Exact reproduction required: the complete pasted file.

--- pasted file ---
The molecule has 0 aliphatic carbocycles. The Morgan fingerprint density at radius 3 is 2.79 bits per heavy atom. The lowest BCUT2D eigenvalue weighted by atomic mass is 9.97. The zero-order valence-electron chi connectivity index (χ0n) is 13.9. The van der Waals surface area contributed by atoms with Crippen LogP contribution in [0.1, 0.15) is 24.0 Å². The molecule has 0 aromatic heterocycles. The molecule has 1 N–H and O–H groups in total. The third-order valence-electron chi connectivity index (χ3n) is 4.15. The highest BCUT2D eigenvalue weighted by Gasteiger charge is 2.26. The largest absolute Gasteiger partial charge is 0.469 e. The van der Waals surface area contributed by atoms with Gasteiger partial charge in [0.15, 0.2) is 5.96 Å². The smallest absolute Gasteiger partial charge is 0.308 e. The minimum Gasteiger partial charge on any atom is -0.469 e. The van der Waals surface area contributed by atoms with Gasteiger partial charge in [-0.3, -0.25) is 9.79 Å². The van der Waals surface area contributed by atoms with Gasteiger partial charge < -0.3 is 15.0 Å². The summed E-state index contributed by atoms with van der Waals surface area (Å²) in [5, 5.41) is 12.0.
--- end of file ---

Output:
The molecule has 0 aliphatic carbocycles. The Morgan fingerprint density at radius 3 is 2.79 bits per heavy atom. The lowest BCUT2D eigenvalue weighted by atomic mass is 9.97. The zero-order valence-electron chi connectivity index (χ0n) is 13.9. The van der Waals surface area contributed by atoms with Crippen LogP contribution in [0.1, 0.15) is 24.0 Å². The molecule has 0 aromatic heterocycles. The molecule has 1 N–H and O–H groups in total. The third-order valence-electron chi connectivity index (χ3n) is 4.15. The highest BCUT2D eigenvalue weighted by Gasteiger charge is 2.26. The largest absolute Gasteiger partial charge is 0.469 e. The van der Waals surface area contributed by atoms with Gasteiger partial charge in [0.15, 0.2) is 5.96 Å². The smallest absolute Gasteiger partial charge is 0.308 e. The minimum Gasteiger partial charge on any atom is -0.469 e. The van der Waals surface area contributed by atoms with Gasteiger partial charge in [-0.3, -0.25) is 9.79 Å². The van der Waals surface area contributed by atoms with Gasteiger partial charge < -0.3 is 15.0 Å². The summed E-state index contributed by atoms with van der Waals surface area (Å²) in [5, 5.41) is 12.0.